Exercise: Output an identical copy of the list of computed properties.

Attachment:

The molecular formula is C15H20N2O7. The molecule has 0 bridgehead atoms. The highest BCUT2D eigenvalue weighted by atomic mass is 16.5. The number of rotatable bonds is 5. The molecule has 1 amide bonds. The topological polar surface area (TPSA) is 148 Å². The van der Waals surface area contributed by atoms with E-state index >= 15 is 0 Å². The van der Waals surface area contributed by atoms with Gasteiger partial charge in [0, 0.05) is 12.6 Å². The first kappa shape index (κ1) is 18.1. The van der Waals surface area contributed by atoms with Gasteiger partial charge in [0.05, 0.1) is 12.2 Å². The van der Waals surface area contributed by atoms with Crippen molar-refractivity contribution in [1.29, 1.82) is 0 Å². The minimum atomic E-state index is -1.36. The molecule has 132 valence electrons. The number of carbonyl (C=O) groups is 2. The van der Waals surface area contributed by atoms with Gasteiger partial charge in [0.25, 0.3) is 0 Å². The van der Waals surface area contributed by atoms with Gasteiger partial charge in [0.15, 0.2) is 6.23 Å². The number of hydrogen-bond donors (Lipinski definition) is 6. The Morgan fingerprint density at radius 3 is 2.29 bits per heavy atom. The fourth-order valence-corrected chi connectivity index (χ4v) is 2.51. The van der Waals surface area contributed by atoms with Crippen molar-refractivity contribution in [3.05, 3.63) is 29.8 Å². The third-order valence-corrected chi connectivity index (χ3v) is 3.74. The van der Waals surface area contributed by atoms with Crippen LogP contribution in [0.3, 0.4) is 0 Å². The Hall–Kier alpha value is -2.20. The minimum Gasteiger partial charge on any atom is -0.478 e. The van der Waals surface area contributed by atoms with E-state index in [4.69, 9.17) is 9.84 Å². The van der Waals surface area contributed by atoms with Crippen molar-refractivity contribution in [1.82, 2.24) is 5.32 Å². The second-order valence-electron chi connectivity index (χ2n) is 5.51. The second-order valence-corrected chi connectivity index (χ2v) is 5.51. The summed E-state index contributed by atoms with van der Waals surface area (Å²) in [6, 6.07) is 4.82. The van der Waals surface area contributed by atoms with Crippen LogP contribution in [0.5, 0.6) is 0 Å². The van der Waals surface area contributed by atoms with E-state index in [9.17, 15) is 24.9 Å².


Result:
The molecular formula is C15H20N2O7. The molecule has 0 bridgehead atoms. The highest BCUT2D eigenvalue weighted by atomic mass is 16.5. The number of rotatable bonds is 5. The molecule has 1 amide bonds. The topological polar surface area (TPSA) is 148 Å². The van der Waals surface area contributed by atoms with E-state index >= 15 is 0 Å². The van der Waals surface area contributed by atoms with Gasteiger partial charge in [0, 0.05) is 12.6 Å². The first kappa shape index (κ1) is 18.1. The van der Waals surface area contributed by atoms with Gasteiger partial charge in [0.05, 0.1) is 12.2 Å². The van der Waals surface area contributed by atoms with Crippen molar-refractivity contribution in [1.29, 1.82) is 0 Å². The minimum atomic E-state index is -1.36. The molecule has 132 valence electrons. The number of carbonyl (C=O) groups is 2. The van der Waals surface area contributed by atoms with Gasteiger partial charge in [0.25, 0.3) is 0 Å². The van der Waals surface area contributed by atoms with Gasteiger partial charge in [0.15, 0.2) is 6.23 Å². The number of hydrogen-bond donors (Lipinski definition) is 6. The Morgan fingerprint density at radius 3 is 2.29 bits per heavy atom. The fourth-order valence-corrected chi connectivity index (χ4v) is 2.51. The van der Waals surface area contributed by atoms with Crippen molar-refractivity contribution in [3.05, 3.63) is 29.8 Å². The third-order valence-corrected chi connectivity index (χ3v) is 3.74. The van der Waals surface area contributed by atoms with Crippen LogP contribution in [0.3, 0.4) is 0 Å². The Hall–Kier alpha value is -2.20. The minimum Gasteiger partial charge on any atom is -0.478 e. The van der Waals surface area contributed by atoms with E-state index in [4.69, 9.17) is 9.84 Å². The van der Waals surface area contributed by atoms with Crippen molar-refractivity contribution in [1.82, 2.24) is 5.32 Å². The second-order valence-electron chi connectivity index (χ2n) is 5.51. The second-order valence-corrected chi connectivity index (χ2v) is 5.51. The summed E-state index contributed by atoms with van der Waals surface area (Å²) in [6, 6.07) is 4.82. The van der Waals surface area contributed by atoms with Crippen LogP contribution in [0.5, 0.6) is 0 Å². The van der Waals surface area contributed by atoms with E-state index in [9.17, 15) is 24.9 Å².